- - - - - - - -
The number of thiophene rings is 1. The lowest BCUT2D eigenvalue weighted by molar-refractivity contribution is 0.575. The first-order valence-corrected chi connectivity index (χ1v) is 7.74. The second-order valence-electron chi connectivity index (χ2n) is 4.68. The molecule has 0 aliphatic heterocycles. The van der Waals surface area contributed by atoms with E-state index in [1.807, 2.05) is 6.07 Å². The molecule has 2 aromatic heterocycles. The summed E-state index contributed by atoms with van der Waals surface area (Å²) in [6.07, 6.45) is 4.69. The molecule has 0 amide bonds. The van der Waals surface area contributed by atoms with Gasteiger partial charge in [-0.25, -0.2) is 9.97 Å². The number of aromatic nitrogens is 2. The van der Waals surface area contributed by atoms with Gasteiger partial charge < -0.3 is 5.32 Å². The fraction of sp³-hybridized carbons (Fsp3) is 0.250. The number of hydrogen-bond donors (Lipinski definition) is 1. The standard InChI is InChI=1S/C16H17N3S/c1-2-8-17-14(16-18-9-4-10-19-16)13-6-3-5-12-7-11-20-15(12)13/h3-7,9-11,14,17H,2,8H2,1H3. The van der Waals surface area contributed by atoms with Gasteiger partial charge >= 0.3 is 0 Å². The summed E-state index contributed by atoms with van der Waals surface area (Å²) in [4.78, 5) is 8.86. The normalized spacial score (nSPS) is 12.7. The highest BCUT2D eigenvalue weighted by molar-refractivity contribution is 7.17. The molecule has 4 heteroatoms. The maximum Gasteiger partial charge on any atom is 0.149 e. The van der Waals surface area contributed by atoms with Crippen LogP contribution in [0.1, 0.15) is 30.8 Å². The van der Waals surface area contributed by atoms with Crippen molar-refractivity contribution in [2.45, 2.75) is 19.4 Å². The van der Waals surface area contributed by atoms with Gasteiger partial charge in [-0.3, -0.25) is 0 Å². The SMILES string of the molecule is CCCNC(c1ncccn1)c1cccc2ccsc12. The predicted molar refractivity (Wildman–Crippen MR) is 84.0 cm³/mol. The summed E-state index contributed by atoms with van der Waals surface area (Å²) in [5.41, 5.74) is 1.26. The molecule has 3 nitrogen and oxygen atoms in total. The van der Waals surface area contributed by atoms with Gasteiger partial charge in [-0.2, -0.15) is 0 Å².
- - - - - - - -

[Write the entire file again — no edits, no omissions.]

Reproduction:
The number of thiophene rings is 1. The lowest BCUT2D eigenvalue weighted by molar-refractivity contribution is 0.575. The first-order valence-corrected chi connectivity index (χ1v) is 7.74. The second-order valence-electron chi connectivity index (χ2n) is 4.68. The molecule has 0 aliphatic heterocycles. The van der Waals surface area contributed by atoms with E-state index in [1.807, 2.05) is 6.07 Å². The molecule has 2 aromatic heterocycles. The summed E-state index contributed by atoms with van der Waals surface area (Å²) in [6.07, 6.45) is 4.69. The molecule has 0 amide bonds. The van der Waals surface area contributed by atoms with Gasteiger partial charge in [-0.25, -0.2) is 9.97 Å². The number of aromatic nitrogens is 2. The van der Waals surface area contributed by atoms with Gasteiger partial charge < -0.3 is 5.32 Å². The fraction of sp³-hybridized carbons (Fsp3) is 0.250. The number of hydrogen-bond donors (Lipinski definition) is 1. The standard InChI is InChI=1S/C16H17N3S/c1-2-8-17-14(16-18-9-4-10-19-16)13-6-3-5-12-7-11-20-15(12)13/h3-7,9-11,14,17H,2,8H2,1H3. The van der Waals surface area contributed by atoms with Gasteiger partial charge >= 0.3 is 0 Å². The summed E-state index contributed by atoms with van der Waals surface area (Å²) in [4.78, 5) is 8.86. The normalized spacial score (nSPS) is 12.7. The highest BCUT2D eigenvalue weighted by molar-refractivity contribution is 7.17. The molecule has 4 heteroatoms. The maximum Gasteiger partial charge on any atom is 0.149 e. The van der Waals surface area contributed by atoms with Crippen LogP contribution in [0.1, 0.15) is 30.8 Å². The van der Waals surface area contributed by atoms with Crippen molar-refractivity contribution in [2.45, 2.75) is 19.4 Å². The van der Waals surface area contributed by atoms with Gasteiger partial charge in [-0.3, -0.25) is 0 Å². The SMILES string of the molecule is CCCNC(c1ncccn1)c1cccc2ccsc12. The predicted molar refractivity (Wildman–Crippen MR) is 84.0 cm³/mol. The summed E-state index contributed by atoms with van der Waals surface area (Å²) in [5.41, 5.74) is 1.26. The molecule has 3 nitrogen and oxygen atoms in total. The van der Waals surface area contributed by atoms with Gasteiger partial charge in [-0.2, -0.15) is 0 Å².